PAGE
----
'Everest': EW review
We’d been led to believe that summer was over. That the window for white-knuckle action-adventure movies had closed for the season and we could go back to contemplating more refined fare. But sneaking in right after the Labor Day deadline is Everest—a relentless 3-D workout where something is truly at stake: the lives and deaths of real people. It’s been almost two decades since the 1996 tragedy on Mount Everest, when eight climbers died trying to return from its summit. That story was indelibly recounted by one of the expedition’s survivors, Jon Krakauer (played here by Michael Kelly), in his best-seller Into Thin Air. Krakauer’s book was harrowing, cautionary, and heartbreaking as it painted what it was like to fight for survival at 29,000 feet. It was also full of the kind of human complexity and rich technical detail that no two-hour movie could reasonably match.
Jason Clarke, the ruggedly sensitive Australian star of Dawn of the Planet of the Apes, heads up the film’s large cast as Rob Hall—the Kiwi mountaineer who ran a climbing outfit called Adventure Consultants, which essentially made a business out of lugging weekend warriors with deep pockets up the tallest and deadliest peak on earth. Jake Gyllenhaal plays Hall’s rival guide Scott Fischer, a macho, laid-back American leading his own team up Everest in what would turn out to be a dangerously unpredictable and overcrowded season on the mountain. Kelly, John Hawkes, and a rootin’-tootin’ Josh Brolin are just some of the cargo, each with his own reason for wanting to reach the top that goes deeper than “Because it’s there”—especially Hall, who had a pregnant wife (Keira Knightley) waiting at home.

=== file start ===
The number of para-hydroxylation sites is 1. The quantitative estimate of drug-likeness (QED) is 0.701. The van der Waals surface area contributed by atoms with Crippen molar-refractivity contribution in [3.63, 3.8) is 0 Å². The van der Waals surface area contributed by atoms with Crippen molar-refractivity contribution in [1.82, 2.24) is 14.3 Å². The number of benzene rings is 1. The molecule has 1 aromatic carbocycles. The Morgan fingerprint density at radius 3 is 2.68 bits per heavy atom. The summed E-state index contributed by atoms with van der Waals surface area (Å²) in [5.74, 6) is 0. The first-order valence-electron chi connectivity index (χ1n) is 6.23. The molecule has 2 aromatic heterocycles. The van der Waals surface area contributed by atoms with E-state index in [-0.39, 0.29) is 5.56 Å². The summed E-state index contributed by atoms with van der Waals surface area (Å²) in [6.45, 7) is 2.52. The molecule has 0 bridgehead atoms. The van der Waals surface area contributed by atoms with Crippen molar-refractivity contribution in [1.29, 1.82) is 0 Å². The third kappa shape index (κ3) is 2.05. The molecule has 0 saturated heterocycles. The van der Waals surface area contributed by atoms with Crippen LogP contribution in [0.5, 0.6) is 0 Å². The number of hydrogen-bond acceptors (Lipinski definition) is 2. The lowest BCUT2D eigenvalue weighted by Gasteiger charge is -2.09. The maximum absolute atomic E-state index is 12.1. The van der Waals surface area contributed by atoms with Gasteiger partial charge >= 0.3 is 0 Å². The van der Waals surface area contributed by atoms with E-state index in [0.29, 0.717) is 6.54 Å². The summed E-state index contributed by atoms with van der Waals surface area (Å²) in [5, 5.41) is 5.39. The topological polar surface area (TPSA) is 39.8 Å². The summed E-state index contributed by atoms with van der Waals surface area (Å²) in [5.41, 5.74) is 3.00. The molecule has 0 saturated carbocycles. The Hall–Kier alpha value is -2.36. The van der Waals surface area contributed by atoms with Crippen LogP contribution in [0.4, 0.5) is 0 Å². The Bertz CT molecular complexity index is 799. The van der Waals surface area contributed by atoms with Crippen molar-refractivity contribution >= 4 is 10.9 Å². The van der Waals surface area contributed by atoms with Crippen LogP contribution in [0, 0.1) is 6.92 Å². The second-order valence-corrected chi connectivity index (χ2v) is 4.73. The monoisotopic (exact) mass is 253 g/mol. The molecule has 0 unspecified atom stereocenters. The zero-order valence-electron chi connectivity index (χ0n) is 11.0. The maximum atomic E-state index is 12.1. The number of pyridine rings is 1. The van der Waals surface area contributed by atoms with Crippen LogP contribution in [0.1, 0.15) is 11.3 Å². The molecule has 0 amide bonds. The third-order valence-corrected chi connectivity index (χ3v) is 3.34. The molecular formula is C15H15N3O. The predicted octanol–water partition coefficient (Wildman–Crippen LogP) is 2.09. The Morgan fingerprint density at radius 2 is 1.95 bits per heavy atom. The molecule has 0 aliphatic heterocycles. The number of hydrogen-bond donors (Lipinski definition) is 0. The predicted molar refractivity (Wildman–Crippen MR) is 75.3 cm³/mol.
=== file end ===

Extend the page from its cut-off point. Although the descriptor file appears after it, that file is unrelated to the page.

It may sound cold to say that while all of the performances are solid, it’s the danger of Everest that’s the film’s primary lure. But no one pays IMAX ticket prices for nuanced human drama, and the film’s dizzying climbing scenes and vertiginous don’t-look-down moments are what give it its heart-quickening power. Shot in Nepal and Italy, Everest makes you feel how mismatched and exposed even the strongest climber must have felt when a blizzard kicked up during this group’s descent, leaving them stranded and doomed. Baltasar Kormákur, the director of the underappreciated 2 Guns, stages all of the high-altitude chaos effectively, if a bit too chaotically. At times it’s confusing (especially if you haven’t read Into Thin Air) who’s where and who’s still alive. They’re just a sea of parkas. Maybe that’s the point—that Mother Nature doesn’t discriminate. But I doubt it. Plus, it shouldn’t be. When the lights come up, you don’t want to feel like you’ve watched a better Cliffhanger. You want to understand the tragedy you’ve just watched. Yes, you want to be entertained, but you also want the icy, whipping wind of reality to sting. B–